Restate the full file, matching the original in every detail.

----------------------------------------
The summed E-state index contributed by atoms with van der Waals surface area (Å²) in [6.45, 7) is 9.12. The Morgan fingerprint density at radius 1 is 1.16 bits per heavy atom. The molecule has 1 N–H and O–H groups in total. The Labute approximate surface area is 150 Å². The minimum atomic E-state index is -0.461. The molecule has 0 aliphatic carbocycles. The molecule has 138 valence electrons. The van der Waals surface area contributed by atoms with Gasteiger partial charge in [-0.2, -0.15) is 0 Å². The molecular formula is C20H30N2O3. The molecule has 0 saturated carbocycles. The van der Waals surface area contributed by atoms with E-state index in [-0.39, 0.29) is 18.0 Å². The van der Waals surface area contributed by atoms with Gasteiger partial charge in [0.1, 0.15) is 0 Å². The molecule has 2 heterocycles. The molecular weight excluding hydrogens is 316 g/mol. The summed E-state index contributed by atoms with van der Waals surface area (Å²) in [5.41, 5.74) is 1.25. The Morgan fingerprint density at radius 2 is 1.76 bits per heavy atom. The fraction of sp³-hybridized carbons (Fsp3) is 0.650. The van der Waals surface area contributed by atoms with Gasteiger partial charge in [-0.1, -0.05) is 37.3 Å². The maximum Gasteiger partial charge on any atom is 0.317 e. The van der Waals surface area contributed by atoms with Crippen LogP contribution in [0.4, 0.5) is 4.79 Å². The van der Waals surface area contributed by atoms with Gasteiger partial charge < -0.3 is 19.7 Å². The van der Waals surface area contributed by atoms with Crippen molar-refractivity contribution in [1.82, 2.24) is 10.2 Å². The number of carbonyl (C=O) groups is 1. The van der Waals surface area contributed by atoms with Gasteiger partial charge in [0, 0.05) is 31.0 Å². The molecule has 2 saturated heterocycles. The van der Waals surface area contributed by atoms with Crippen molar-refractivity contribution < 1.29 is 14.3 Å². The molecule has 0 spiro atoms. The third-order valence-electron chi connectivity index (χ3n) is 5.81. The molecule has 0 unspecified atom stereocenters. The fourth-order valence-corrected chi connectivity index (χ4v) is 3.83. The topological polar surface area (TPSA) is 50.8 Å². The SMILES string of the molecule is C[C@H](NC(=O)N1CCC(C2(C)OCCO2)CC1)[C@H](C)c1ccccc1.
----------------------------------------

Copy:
The summed E-state index contributed by atoms with van der Waals surface area (Å²) in [6.45, 7) is 9.12. The Morgan fingerprint density at radius 1 is 1.16 bits per heavy atom. The molecule has 1 N–H and O–H groups in total. The Labute approximate surface area is 150 Å². The minimum atomic E-state index is -0.461. The molecule has 0 aliphatic carbocycles. The molecule has 138 valence electrons. The van der Waals surface area contributed by atoms with Gasteiger partial charge in [-0.2, -0.15) is 0 Å². The molecular formula is C20H30N2O3. The molecule has 0 saturated carbocycles. The van der Waals surface area contributed by atoms with E-state index in [-0.39, 0.29) is 18.0 Å². The van der Waals surface area contributed by atoms with Gasteiger partial charge in [0.1, 0.15) is 0 Å². The molecule has 2 heterocycles. The molecular weight excluding hydrogens is 316 g/mol. The summed E-state index contributed by atoms with van der Waals surface area (Å²) in [5.41, 5.74) is 1.25. The Morgan fingerprint density at radius 2 is 1.76 bits per heavy atom. The fraction of sp³-hybridized carbons (Fsp3) is 0.650. The van der Waals surface area contributed by atoms with Gasteiger partial charge in [-0.1, -0.05) is 37.3 Å². The maximum Gasteiger partial charge on any atom is 0.317 e. The van der Waals surface area contributed by atoms with Crippen LogP contribution in [0.4, 0.5) is 4.79 Å². The van der Waals surface area contributed by atoms with Gasteiger partial charge < -0.3 is 19.7 Å². The van der Waals surface area contributed by atoms with Crippen molar-refractivity contribution in [1.82, 2.24) is 10.2 Å². The number of carbonyl (C=O) groups is 1. The van der Waals surface area contributed by atoms with Gasteiger partial charge in [0, 0.05) is 31.0 Å². The molecule has 2 saturated heterocycles. The van der Waals surface area contributed by atoms with Crippen molar-refractivity contribution < 1.29 is 14.3 Å². The molecule has 0 spiro atoms. The third-order valence-electron chi connectivity index (χ3n) is 5.81. The molecule has 0 unspecified atom stereocenters. The fourth-order valence-corrected chi connectivity index (χ4v) is 3.83. The topological polar surface area (TPSA) is 50.8 Å². The SMILES string of the molecule is C[C@H](NC(=O)N1CCC(C2(C)OCCO2)CC1)[C@H](C)c1ccccc1.